August 16, 2005

Compliance Therapy: Effective Or Not?

Sometimes people with schizophrenia have a hard time adhering to their treatment regimen and so they turn to therapy. Compliance therapy is sometimes used to educate people of the necessity of continuing treatment and educates them of the possible consequences of not doing so. But how effective compliance therapy is has come under speculation. Researcher looked at the efficacy of compliance therapy with 30 outpatients who were either suffering from either schizophrenia or schizoaffective disorder. The therapy consisted of both cognitive and psychoeducational "approaches" and focused on the patients psychotic symptoms that could sometimes affect their coherence to treatment.

The actual compliance therapy lasted four to six sessions, was 30-60 minutes long, and happened over a 3-week period. Researchers found that adherence to treatment got better when the patients were still using compliance therapy and even a month after they stopped such therapy. Unfortunately, the positive effects of this treatment plan did not last to the 5 month follow up.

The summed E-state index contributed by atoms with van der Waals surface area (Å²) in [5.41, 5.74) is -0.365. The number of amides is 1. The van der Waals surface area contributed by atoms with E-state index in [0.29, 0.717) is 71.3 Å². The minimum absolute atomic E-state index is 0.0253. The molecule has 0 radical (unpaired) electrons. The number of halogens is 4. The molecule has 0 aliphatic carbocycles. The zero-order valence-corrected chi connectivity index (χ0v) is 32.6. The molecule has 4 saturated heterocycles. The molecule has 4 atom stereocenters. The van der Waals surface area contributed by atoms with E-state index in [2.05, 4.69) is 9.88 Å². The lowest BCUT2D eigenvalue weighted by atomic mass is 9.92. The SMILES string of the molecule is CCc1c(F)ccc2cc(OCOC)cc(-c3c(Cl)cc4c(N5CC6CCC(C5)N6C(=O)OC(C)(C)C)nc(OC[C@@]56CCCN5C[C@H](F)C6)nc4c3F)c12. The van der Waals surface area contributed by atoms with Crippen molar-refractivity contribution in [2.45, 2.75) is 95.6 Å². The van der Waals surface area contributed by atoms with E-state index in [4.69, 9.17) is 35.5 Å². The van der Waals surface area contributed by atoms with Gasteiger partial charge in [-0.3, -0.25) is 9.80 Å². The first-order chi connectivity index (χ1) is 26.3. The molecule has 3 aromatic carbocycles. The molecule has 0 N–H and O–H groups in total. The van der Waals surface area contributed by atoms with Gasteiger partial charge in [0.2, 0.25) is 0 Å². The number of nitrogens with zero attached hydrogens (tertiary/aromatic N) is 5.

"Interestingly, people with schizoaffective disorder showed lower levels of adherence at baseline and during the intervention month than their peers with schizophrenia. A greater level of adherence was associated with a higher degree of insight at baseline, although the team notes that insight, symptoms, and attitudes to medication did not change significantly during the study" (

The findings of this study suggested to the researchers that compliance therapy may not be effective to those with psychotic disorders.

Original Source: 'Compliance therapy' may not be effective for psychotic disorders. August 16, 2005.

This research article was published in J Clin Psychiatry 2005; 66: 997–1001.


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